The reaction is what is interesting to me.  Suffice it to say that there was a huge outpouring of pissed-off-ed-ness.  There were over 3000 comments, almost all of them negative.  I heard somewhere (unverified) that 28,000 negative e-mails were sent.

And here’s why I’m grateful:

One of the things that concerns me about the Body Positive Movement is the number of people I meet who think that they deserve to be treated poorly because of their size.  An article as ridiculous as this can perhaps galvanize us and draw a line in the sand that says “Ok, now you’ve gone too far” and I think that with where we are as a movement, right now we need that line.  Here’s what I’m hoping people got out of this experience:

You deserve to be treated with respect

In every interaction.  By everyone.  That doesn’t mean that people will always treat you with respect, it just means that if they don’t it’s an issue on their end, and you don’t have to make it your issue.  Can you imagine picking up somebody else’s baggage at the airport and thinking – “I don’t know who this person is, or how they came to pack these things, but no matter what’s in here, I’m going to wear it!”  So there you are, wandering around the airport in bondage pants and a paisley shirt rethinking your strategy.   That’s exactly what we do when we choose to take on someone else’s issues as our own.

You Do Not Need to Measure Yourself with Someone Else’s Ruler

I know someone who claims to have a phobia of little people.  Some of her friends entertain this  –  offering  her understanding and solace.  I find it abhorrent – these are not spiders, they are freaking PEOPLE.   I once had a  dance judge tell me that she “couldn’t stand to look at me” because my arms were too fat (hi Cindi).   It is my firm opinion that anyone who has that kind of issue with people  – whether it’s because they are little, big, disabled, a different color etc. is fully responsible for doing WHATEVER IT TAKES to overcome that issue, or just shut up about it.  Of course we’re not the boss of everybody’s underpants, just our own.  So while we can’t control people vomiting their issues all over us, we can deftly step aside and not get any on us.  You get to choose how you react to what people say. So instead of internalizing someone else’s prejudice (“if she says I’m gross, I must be”);  try something more like “Wow, she’s a crazy bigot and her prejudice is not my problem”. How you allow something to make you feel is your choice.

You are Not a Stereotype

Some of my favorite responses were people who fought back against the myths the blogger had clearly bought into about weight and health. This is where I think people really allow  themselves be affected by society.  As a fat person I am constantly sold the idea that someone can look at me and ascertain my eating and exercise habits and general health.  Well, that’s just bullshit.  But fat  people choose to buy into it.  They hear over and over again that all fat people eat too much and are lazy and sick, so they think “I must eat too much and be lazy and sick.  That’s my fault and so I deserve to be treated badly”.  May I just suggest:  NoNoNoNoNoNoNoNoNoNoNoNoNoNo.  First of all, more and more research is finding that people’s natural body size varies widely.  Of course, that research is being drowned out by the diet, pharmaceutical, and weight loss surgery industries who want us to believe that omgdeathfat! is coming for us; and by people who want to feel superior by putting us down, and by well-meaning people spouting myths because they’ve not done their research.   If you feel that you would like to be healthier, then I would suggest looking for ways to add more healthy behaviors to your life (eat a little better, find movement that you love to do.).  In any event, you are not responsible for making your picture fit anyone else’s frame, and the only thing that people can tell by looking at you is what you look like.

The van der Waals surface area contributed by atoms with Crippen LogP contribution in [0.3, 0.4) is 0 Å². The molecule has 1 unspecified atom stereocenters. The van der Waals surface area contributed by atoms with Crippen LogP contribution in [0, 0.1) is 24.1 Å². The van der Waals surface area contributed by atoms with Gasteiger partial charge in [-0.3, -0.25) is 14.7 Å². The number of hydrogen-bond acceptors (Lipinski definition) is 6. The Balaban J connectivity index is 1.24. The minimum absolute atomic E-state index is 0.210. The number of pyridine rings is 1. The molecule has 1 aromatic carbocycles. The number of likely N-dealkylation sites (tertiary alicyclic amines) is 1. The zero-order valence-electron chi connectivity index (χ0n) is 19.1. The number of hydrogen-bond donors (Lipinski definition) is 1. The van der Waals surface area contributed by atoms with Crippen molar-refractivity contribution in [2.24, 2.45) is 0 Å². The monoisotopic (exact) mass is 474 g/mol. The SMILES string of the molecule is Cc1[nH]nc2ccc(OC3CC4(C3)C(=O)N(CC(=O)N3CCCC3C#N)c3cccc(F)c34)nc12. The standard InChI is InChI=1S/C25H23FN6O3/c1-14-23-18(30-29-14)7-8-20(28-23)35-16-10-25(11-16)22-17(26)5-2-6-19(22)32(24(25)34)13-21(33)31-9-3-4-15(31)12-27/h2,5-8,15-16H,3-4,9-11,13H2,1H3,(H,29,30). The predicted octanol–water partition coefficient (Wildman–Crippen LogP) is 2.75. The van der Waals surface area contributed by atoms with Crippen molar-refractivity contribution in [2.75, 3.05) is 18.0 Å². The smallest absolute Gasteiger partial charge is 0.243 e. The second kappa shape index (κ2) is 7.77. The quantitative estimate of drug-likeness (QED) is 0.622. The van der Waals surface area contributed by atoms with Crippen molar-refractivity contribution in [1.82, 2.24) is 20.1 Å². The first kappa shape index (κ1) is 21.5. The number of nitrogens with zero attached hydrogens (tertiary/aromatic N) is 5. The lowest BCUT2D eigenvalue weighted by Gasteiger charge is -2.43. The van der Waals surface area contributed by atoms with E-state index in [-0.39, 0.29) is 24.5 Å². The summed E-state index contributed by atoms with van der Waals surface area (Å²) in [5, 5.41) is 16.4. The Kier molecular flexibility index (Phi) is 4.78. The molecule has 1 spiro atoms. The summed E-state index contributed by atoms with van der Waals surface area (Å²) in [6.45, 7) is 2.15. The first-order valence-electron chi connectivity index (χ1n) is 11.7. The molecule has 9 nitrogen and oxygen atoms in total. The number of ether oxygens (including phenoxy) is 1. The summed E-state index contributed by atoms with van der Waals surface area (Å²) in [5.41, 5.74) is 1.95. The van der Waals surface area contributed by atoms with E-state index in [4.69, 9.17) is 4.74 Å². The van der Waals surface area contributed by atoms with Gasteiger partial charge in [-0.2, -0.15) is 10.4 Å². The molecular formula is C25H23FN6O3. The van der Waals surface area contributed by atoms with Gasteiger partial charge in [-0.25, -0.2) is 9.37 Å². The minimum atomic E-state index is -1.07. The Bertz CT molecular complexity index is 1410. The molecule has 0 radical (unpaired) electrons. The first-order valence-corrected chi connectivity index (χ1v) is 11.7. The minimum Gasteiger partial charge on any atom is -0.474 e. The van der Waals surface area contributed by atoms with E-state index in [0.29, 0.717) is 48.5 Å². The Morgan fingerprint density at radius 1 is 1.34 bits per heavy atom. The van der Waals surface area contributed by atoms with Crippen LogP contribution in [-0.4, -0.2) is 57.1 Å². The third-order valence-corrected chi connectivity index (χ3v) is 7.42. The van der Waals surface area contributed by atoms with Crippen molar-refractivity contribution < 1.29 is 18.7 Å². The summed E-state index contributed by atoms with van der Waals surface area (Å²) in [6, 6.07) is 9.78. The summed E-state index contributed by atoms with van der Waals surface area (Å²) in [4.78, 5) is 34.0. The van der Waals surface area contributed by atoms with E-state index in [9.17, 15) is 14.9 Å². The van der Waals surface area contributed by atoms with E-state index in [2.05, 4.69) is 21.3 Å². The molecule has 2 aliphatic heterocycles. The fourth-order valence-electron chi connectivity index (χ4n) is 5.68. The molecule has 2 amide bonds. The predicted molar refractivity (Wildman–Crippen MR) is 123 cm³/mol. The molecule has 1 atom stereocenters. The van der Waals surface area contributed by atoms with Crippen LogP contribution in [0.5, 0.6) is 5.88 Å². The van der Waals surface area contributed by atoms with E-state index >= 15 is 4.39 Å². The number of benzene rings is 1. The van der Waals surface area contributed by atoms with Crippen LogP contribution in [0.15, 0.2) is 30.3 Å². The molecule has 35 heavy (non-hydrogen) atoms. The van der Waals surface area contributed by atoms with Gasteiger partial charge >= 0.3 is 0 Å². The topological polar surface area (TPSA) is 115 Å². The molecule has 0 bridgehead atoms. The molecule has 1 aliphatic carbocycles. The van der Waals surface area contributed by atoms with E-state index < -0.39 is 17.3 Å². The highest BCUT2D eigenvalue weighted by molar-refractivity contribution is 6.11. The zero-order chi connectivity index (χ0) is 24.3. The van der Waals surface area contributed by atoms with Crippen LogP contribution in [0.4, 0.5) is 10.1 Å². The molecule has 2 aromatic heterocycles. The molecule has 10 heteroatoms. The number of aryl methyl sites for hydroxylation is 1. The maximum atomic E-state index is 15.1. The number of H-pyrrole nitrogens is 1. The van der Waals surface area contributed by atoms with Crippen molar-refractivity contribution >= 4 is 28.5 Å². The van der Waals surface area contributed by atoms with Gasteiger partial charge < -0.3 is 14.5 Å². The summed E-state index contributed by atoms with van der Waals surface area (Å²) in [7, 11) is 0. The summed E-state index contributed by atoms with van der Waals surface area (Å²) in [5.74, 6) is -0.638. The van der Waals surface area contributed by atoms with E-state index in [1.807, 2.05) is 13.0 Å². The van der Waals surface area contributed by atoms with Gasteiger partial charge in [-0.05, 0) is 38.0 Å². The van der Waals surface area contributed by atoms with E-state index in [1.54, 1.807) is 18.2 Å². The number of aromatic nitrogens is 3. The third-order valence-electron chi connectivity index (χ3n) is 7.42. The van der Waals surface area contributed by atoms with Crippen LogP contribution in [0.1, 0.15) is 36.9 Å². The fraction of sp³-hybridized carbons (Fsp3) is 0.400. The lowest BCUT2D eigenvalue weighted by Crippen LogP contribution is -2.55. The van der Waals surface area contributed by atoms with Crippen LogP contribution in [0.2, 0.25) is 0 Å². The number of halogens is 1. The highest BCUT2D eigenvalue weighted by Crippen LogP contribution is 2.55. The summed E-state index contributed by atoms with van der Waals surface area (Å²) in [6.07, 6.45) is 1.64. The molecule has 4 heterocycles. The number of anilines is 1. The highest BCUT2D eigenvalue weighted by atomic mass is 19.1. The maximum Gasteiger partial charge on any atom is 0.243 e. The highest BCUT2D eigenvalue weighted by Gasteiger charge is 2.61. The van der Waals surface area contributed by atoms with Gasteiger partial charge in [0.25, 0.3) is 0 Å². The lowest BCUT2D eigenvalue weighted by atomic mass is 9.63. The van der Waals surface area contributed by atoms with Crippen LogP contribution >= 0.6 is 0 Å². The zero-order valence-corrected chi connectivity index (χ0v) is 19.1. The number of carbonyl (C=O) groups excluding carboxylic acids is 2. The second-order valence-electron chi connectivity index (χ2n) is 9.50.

So thanks, crazy prejudice blogger, for giving us an opportunity to come together as a community, I really appreciate it.

Speaking of my fat arms, I was part of a photo shoot today with Richard Sabel, an incredible talented (and more than a little bit patient) photographer.  I’ll be blogging more about it later, but for now here is the first picture.  This is the dress that I was wearing when the judge (hi cindi) said that she couldn’t stand to look at me.  I wish my feet were more pointed (I think in this frame I am coming down and relaxing them to land on the oh-so-comfy-concrete floor) but I love my 284 pound healthy body in this picture, un-photoshopped,  as it should be!